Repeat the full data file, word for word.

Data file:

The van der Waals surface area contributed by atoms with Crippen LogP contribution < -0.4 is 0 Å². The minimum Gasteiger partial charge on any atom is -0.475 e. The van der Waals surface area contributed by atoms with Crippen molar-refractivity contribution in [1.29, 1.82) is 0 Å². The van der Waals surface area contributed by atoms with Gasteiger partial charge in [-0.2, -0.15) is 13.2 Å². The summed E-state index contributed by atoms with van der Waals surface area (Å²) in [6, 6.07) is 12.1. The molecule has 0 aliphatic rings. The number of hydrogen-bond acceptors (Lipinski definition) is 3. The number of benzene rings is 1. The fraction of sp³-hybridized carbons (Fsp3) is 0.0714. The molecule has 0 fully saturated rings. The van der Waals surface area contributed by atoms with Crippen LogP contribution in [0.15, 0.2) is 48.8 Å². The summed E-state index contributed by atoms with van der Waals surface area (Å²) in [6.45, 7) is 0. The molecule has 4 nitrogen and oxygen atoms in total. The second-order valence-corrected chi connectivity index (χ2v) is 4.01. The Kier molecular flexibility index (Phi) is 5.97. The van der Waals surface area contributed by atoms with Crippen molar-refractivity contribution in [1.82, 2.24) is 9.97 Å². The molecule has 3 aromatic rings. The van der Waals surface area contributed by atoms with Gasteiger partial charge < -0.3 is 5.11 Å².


The van der Waals surface area contributed by atoms with Crippen LogP contribution < -0.4 is 0 Å². The minimum Gasteiger partial charge on any atom is -0.475 e. The van der Waals surface area contributed by atoms with Crippen molar-refractivity contribution in [1.29, 1.82) is 0 Å². The van der Waals surface area contributed by atoms with Gasteiger partial charge in [-0.2, -0.15) is 13.2 Å². The summed E-state index contributed by atoms with van der Waals surface area (Å²) in [6, 6.07) is 12.1. The molecule has 0 aliphatic rings. The number of hydrogen-bond acceptors (Lipinski definition) is 3. The number of benzene rings is 1. The fraction of sp³-hybridized carbons (Fsp3) is 0.0714. The molecule has 0 fully saturated rings. The van der Waals surface area contributed by atoms with Crippen LogP contribution in [0.15, 0.2) is 48.8 Å². The summed E-state index contributed by atoms with van der Waals surface area (Å²) in [6.45, 7) is 0. The molecule has 4 nitrogen and oxygen atoms in total. The second-order valence-corrected chi connectivity index (χ2v) is 4.01. The Kier molecular flexibility index (Phi) is 5.97. The van der Waals surface area contributed by atoms with Crippen molar-refractivity contribution in [1.82, 2.24) is 9.97 Å². The molecule has 3 aromatic rings. The van der Waals surface area contributed by atoms with Gasteiger partial charge < -0.3 is 5.11 Å².